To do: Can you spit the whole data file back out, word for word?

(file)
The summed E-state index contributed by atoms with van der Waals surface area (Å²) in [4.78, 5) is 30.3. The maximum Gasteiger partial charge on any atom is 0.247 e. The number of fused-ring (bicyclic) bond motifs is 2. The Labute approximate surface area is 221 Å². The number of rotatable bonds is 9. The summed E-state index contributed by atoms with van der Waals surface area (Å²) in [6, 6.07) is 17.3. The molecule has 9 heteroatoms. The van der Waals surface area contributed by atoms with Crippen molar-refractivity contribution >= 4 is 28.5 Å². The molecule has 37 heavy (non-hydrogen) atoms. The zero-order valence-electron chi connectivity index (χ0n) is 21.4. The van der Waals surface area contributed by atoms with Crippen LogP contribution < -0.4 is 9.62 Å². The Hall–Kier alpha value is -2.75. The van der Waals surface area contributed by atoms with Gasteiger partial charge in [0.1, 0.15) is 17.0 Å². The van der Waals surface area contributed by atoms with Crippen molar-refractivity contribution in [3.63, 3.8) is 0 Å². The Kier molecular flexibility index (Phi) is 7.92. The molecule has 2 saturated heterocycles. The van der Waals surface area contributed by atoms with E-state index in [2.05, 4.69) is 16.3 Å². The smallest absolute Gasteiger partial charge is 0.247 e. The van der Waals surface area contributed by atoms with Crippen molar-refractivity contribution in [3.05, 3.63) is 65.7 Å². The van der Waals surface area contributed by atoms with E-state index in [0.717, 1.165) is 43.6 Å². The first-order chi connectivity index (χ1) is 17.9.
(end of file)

The summed E-state index contributed by atoms with van der Waals surface area (Å²) in [4.78, 5) is 30.3. The maximum Gasteiger partial charge on any atom is 0.247 e. The number of fused-ring (bicyclic) bond motifs is 2. The Labute approximate surface area is 221 Å². The number of rotatable bonds is 9. The summed E-state index contributed by atoms with van der Waals surface area (Å²) in [6, 6.07) is 17.3. The molecule has 9 heteroatoms. The van der Waals surface area contributed by atoms with Crippen molar-refractivity contribution >= 4 is 28.5 Å². The molecule has 37 heavy (non-hydrogen) atoms. The zero-order valence-electron chi connectivity index (χ0n) is 21.4. The van der Waals surface area contributed by atoms with Crippen LogP contribution < -0.4 is 9.62 Å². The Hall–Kier alpha value is -2.75. The van der Waals surface area contributed by atoms with Gasteiger partial charge in [0.1, 0.15) is 17.0 Å². The van der Waals surface area contributed by atoms with Crippen molar-refractivity contribution in [3.63, 3.8) is 0 Å². The Kier molecular flexibility index (Phi) is 7.92. The molecule has 2 saturated heterocycles. The van der Waals surface area contributed by atoms with E-state index in [2.05, 4.69) is 16.3 Å². The smallest absolute Gasteiger partial charge is 0.247 e. The van der Waals surface area contributed by atoms with Crippen molar-refractivity contribution in [3.05, 3.63) is 65.7 Å². The van der Waals surface area contributed by atoms with E-state index in [0.717, 1.165) is 43.6 Å². The first-order chi connectivity index (χ1) is 17.9.